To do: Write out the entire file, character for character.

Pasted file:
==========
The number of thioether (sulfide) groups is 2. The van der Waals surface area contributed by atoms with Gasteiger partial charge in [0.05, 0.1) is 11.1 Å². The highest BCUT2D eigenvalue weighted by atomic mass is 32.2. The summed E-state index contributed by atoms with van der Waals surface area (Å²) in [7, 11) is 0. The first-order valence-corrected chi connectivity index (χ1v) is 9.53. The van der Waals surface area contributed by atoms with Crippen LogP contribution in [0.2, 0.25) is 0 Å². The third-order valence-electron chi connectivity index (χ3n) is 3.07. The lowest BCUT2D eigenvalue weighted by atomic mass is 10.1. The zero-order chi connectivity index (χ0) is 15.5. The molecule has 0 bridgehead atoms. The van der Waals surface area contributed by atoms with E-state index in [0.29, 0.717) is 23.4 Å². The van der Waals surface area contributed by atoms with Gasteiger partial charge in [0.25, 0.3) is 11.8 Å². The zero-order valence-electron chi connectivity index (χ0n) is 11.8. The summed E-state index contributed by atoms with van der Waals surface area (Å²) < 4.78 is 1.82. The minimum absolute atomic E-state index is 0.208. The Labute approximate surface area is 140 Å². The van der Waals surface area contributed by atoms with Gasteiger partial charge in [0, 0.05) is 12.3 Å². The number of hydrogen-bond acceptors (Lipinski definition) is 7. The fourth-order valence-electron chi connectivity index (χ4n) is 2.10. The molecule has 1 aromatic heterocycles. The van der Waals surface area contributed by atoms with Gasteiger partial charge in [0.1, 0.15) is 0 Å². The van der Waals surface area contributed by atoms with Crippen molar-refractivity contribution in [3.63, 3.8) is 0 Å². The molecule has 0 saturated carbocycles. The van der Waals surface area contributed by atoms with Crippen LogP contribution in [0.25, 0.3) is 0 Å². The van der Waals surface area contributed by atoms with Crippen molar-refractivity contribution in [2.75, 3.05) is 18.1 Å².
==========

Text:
The number of thioether (sulfide) groups is 2. The van der Waals surface area contributed by atoms with Gasteiger partial charge in [0.05, 0.1) is 11.1 Å². The highest BCUT2D eigenvalue weighted by atomic mass is 32.2. The summed E-state index contributed by atoms with van der Waals surface area (Å²) in [7, 11) is 0. The first-order valence-corrected chi connectivity index (χ1v) is 9.53. The van der Waals surface area contributed by atoms with Crippen LogP contribution in [0.2, 0.25) is 0 Å². The third-order valence-electron chi connectivity index (χ3n) is 3.07. The lowest BCUT2D eigenvalue weighted by atomic mass is 10.1. The zero-order chi connectivity index (χ0) is 15.5. The molecule has 0 bridgehead atoms. The van der Waals surface area contributed by atoms with E-state index in [0.29, 0.717) is 23.4 Å². The van der Waals surface area contributed by atoms with Gasteiger partial charge in [0.25, 0.3) is 11.8 Å². The zero-order valence-electron chi connectivity index (χ0n) is 11.8. The summed E-state index contributed by atoms with van der Waals surface area (Å²) < 4.78 is 1.82. The minimum absolute atomic E-state index is 0.208. The Labute approximate surface area is 140 Å². The van der Waals surface area contributed by atoms with Gasteiger partial charge in [0, 0.05) is 12.3 Å². The number of hydrogen-bond acceptors (Lipinski definition) is 7. The fourth-order valence-electron chi connectivity index (χ4n) is 2.10. The molecule has 1 aromatic heterocycles. The van der Waals surface area contributed by atoms with Gasteiger partial charge in [0.1, 0.15) is 0 Å². The van der Waals surface area contributed by atoms with Crippen molar-refractivity contribution in [3.63, 3.8) is 0 Å². The molecule has 0 saturated carbocycles. The van der Waals surface area contributed by atoms with Crippen LogP contribution in [0.25, 0.3) is 0 Å². The van der Waals surface area contributed by atoms with Crippen molar-refractivity contribution in [2.75, 3.05) is 18.1 Å².